Unlike the Left that sees itself as an international tendency, the Centre-Right is inclined to be more national in its outlook. The conclusive re-election of US President Barack Obama was consequently an event celebrated by the Left and liberal forces world-wide, not least, in India. The defeat of his Republican challenger Mitt Romney, on the other hand, didn’t generate a similar solidarity of the despondent. In Britain, the governing Conservative Party, for example, had carefully detached itself from Romney and had shown a marked inclination to be supportive of Obama.
The national orientation of Centre-Right forces has, however, not been a deterrent to various commentators drawing parallels with their own countries. Some of this was, predictably, puerile and as laughable as those who imagined that the Indian general election of 2009 could be fought and won using Obama’s famous “Yes we can” slogan. In a more serious vein, there were scholars and commentators that gleamed similarities between the Republican failure to grapple with the emergent identity politics of minority groups in the US and the BJP’s over-dependence on the caste Hindus of Middle India. The implication was obvious: there can be no serious Centre-Right challenge to the Congress and its allies until the BJP go beyond what is referred in the US as ‘heartland’ politics.
Just because all the features of the US experience don’t apply to India is no reason for the entire argument to be rubbished. There are at least two features of the American landscape that are loosely mirrored in India.
First, demographic data suggests a definite “browning” of America. The proportion of white voters is gradually coming down and new immigration has led to the rise in the proportion of Hispanic and Asian voters, particularly in the urban clusters. It was Obama’s energetic mobilisation of these minorities, particularly the African Americans, which enabled him to see off a determined Romney challenge that was primarily based on ‘white’ exasperation with Obama.
Secondly, there is some evidence to suggest that US voters were divided in their attitudes to the social agenda of both candidates. Republicans were perceived to be excessively Christian, fanatically opposed to abortion and even contraception, and generally illiberal. These attitudes are believed to have repelled women, including white women, and prevented the election from becoming a referendum on Obama’s performance.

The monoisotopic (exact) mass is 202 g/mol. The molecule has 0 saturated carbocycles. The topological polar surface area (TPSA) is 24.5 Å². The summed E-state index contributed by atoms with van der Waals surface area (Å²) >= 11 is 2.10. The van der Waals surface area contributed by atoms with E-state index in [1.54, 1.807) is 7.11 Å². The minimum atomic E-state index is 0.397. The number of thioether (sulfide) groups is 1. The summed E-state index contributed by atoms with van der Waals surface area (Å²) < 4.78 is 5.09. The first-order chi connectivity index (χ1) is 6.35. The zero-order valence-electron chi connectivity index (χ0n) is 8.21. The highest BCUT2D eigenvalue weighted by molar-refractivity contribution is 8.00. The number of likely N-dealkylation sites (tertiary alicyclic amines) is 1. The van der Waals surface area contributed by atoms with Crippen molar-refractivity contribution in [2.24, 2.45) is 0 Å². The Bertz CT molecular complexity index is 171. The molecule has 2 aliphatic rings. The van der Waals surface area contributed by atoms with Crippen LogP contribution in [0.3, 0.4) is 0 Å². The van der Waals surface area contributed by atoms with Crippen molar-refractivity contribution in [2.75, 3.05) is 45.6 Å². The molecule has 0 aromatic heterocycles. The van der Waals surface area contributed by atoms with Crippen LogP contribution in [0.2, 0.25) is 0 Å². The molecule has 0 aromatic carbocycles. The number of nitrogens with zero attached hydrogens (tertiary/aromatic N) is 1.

Both these themes from last week’s US presidential election resonate in India and have a relevance to the management of politics by the BJP.
To begin with, there is now enough demographic data to indicate there is a rising importance of the minority vote across India. There are approximately 150 to 160 Lok Sabha constituencies where the Muslim community account for 20 per cent or more of the voters. Empirical and anecdotal evidence suggests that Muslim turnout in elections is significantly higher than other communities. This implies that the Muslim community exercises an influence far greater than their actual numbers would suggest—a situation that was true for the African Americans who voted in large numbers and resoundingly for Obama on November 6.
The BJP receives less than five per cent of the Muslim vote and this figure is unlikely to improve in the immediate future. More important, in many constituencies the Muslims vote strategically by which is meant that the community focuses its primary attention on ensuring the defeat of the BJP candidate. As the main ‘secular’ party, Congress is the principal beneficiary of this tactical voting, although there are regional variations.
There is a suggestion that the BJP should secularise itself more and remove misgivings from the minds of Muslim voters. As the Congress found out between 1937 and 1946, this is easier said than done. The alternative suggestion that the BJP should embrace strident Hindutva and forge the unity of all Hindus belongs to the realms of fantasy. In today’s climate nothing would be worse for the BJP than contrived religio-political nationalism. The party runs the risk of focussing on issues that are not uppermost in the minds of Hindus.
Romney may have failed to fully capitalise on his better credentials for running the economy. That does not mean the approach was flawed. In today’s India, economic management, anti-corruption and development are the issues that concern the electorate. These are the issues the Congress is most vulnerable. The BJP has no choice but to focus on these.
Yet there is a risk of derailment. Just as Romney lost out among the young and women by being to be on the side of social regression, the BJP is invariably distracted by irrelevant issues that touch on social and religious attitudes. The objection to some suggestive song in a Bollywood film was the latest of these. What this loss of focus does is to weaken the party’s already tenuous hold on women and young voters, in sharp contrast to the late-1990s when the BJP was fired by youth support.
To prevail against the powerful forces of sectional mobilisation the BJP has to be single-minded in its focus on the economy and governance and complement it with organisational rigour. In effect this means achieving the maximum unity of every group that doesn’t have a theological allergy to the party. The finer points of contested social and religious agendas need to be consigned to the cold storage.
What was powerfully demonstrated in the US was a simple truth: without securing the ‘swing’ vote, the ‘core’ vote becomes valueless.